A row of 10 silver spoons holding seed beads of many colours.
Marcy Friesen. Community, 2022. (Marcy Friesen/Fazakas Gallery)

Highlights from across Canada

More than 100 galleries will be exhibiting at Art Toronto, marking a return to the fair's pre-pandemic numbers. The local scene is heavily represented, but Art Toronto draws exhibitors from across the country and beyond. The mix offers a unique opportunity to fair-goers. Take a lap around the floor, and you'll get a top-level view of what's happening in Canadian art right now.

Nighttime desert landscape painting that captures the light with an eerie yellow neon glow. The canvas it's painted on is folded and creased.
John Hee Taek Chae. One-eyed Jacks, 2022. (John Hee Taek Chae/Tap Art Space)

Montreal's art galleries will be out in force, with more than 20 attending. But if you're leaning into the spooky vibe of Halloween weekend, Tap Art Space has a themed booth: "Nocturnal Nuances" — art that explores the "mystique of twilight." Expect to find eerie scenes by Olga Abeleva, Julien Parant-Marquis, David Bellemare and John Hee Taek Chae.

Realistic stoneware sculpture of a red crab sandwiched between a sliced white bun.
Erica Eyres. Crab Sandwich, 2023. (Erica Eyres/Norberg Hall)

Visit Norberg Hall's booth (Calgary) and you'll be greeted with emoji wall hangings (by 2023 Sobey Art Award winner Kablusiak) plus an extensive selection of cheeky glazed stoneware by Erica Eyres. Her realistic sculptures include a beady-eyed Crab Sandwich and a collection of life-sized Sweet Valley High paperbacks.    

Video still. A figure in drag wears a blonde frizzy wig and thickly applied red lipstick. They are dressed in a white off-the-shoulder gown and are seated behind a light-wood table. On the table are eight mannequin legs wearing tan stockings.
Séamus Gallagher. A Lovely View Gives Way to A Haunted Site, 2023. (Séamus Gallagher/Iota Studios)

Halifax's Iota Studios will have work by another Sobey finalist, Séamus Gallagher. Also at their booth: recent paintings by Jordan Bennett, small beaded sculptures by Carrie Allison and digital prints by Ruth Marsh (fantasy landscapes from Marsh's VR works).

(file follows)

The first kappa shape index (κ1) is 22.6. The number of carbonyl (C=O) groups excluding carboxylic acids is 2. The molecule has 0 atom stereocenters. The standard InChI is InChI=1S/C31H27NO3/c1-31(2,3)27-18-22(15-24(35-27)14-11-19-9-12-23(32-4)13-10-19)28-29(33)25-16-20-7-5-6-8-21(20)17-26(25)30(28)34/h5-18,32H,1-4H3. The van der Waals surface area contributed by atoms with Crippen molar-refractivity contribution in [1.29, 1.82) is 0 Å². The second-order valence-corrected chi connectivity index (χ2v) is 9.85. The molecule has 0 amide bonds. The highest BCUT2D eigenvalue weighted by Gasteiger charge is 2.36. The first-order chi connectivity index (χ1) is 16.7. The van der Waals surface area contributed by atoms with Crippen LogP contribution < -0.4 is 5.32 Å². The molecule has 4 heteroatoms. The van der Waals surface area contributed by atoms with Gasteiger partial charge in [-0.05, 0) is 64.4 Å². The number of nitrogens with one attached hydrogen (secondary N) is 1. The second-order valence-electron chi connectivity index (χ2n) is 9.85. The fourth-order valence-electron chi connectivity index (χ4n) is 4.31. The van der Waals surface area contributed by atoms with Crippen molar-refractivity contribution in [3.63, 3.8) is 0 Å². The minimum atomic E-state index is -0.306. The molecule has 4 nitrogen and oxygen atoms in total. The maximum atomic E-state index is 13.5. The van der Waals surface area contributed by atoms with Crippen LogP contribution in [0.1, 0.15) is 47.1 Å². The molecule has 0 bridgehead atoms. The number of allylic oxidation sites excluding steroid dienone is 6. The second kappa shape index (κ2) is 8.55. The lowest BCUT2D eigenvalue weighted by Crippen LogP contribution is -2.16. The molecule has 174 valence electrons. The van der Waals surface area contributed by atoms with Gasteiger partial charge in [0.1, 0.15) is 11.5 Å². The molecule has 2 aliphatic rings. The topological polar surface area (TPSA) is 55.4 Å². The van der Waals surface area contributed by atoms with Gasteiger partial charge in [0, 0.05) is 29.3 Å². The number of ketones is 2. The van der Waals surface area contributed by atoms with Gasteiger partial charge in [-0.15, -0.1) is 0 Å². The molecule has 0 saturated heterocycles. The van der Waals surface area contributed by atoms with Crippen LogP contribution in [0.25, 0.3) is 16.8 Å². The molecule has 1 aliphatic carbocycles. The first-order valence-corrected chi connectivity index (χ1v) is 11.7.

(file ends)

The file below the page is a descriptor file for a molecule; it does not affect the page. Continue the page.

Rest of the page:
Photo of art hanging on a white wall. It is a circular hide drum with a cyanotype portrait of a young girl printed on its surface.
Michelle Sound. Every Photo I Have Of My Mother, 2023. (Michelle Sound/Ceremonial/Art)

Ceremonial/Art (Vancouver) will be putting the spotlight on Cree/Métis artist Michelle Sound. Her series of "Medicine Print Drums" — cyanotypes on elk hide — are particularly striking.

And if you happen to be reading this from beyond the GTA, you can explore many of this year's booths online. Browse the fair via Artsy until Nov. 12.

Experiences and events at Art Toronto

Two women stand in front of an art installation in the form of a smashed gold car (life-sized). They are on the floor of Art Toronto, an art fair held inside the Metro Toronto Convention Centre. White gallery booths appear behind them. Framed artwork hangs on white walls.
Still feeling a little lost? Consider signing up for a free tour of Art Toronto. (Courtesy of Art Toronto)

An Art Toronto ticket includes access to free talks, tours and other happenings that will be going on throughout the weekend. 

The Platform stage will be hosting panel discussions starting Friday afternoon, beginning with a one-on-one chat between Kitty Scott and Connie Butler, director of MoMA PS1 in New York City (Curators in Conversation, 12:30 p.m.). Here's the full Art Toronto event schedule.

As for event highlights: Saturday at 6 p.m., head to Art Toronto's Event Space to join a listening party for As We Rise: Sounds from the Black Atlantic. The new compilation album is a musical companion to the photo book and touring exhibition, As We Rise: Photography from the Black Atlantic, a project drawn from the Wedge Collection, Canada's largest privately owned collection of Black art. For Saturday's launch, Wedge founder Dr. Kenneth Montague will be in conversation with CBC Music's Odario Williams.

And if you're still unsure about what to see at Art Toronto, get help from an expert. Art-world insiders will be giving free guided tours every day of the fair. It's a chance to explore Art Toronto through the P.O.V. of esteemed collectors, curators and critics. Find the full schedule here; tour groups meet at the information desk near the top of the escalators.

Art Toronto 2023. Oct. 26 to 29. Metro Toronto Convention Centre, Toronto.


Leah Collins

Senior Writer

Since 2015, Leah Collins has been senior writer at CBC Arts, covering Canadian visual art and digital culture in addition to producing CBC Arts’ weekly newsletter (Hi, Art!), which was nominated for a Digital Publishing Award in 2021. A graduate of Toronto Metropolitan University's journalism school (formerly Ryerson), Leah covered music and celebrity for Postmedia before arriving at CBC.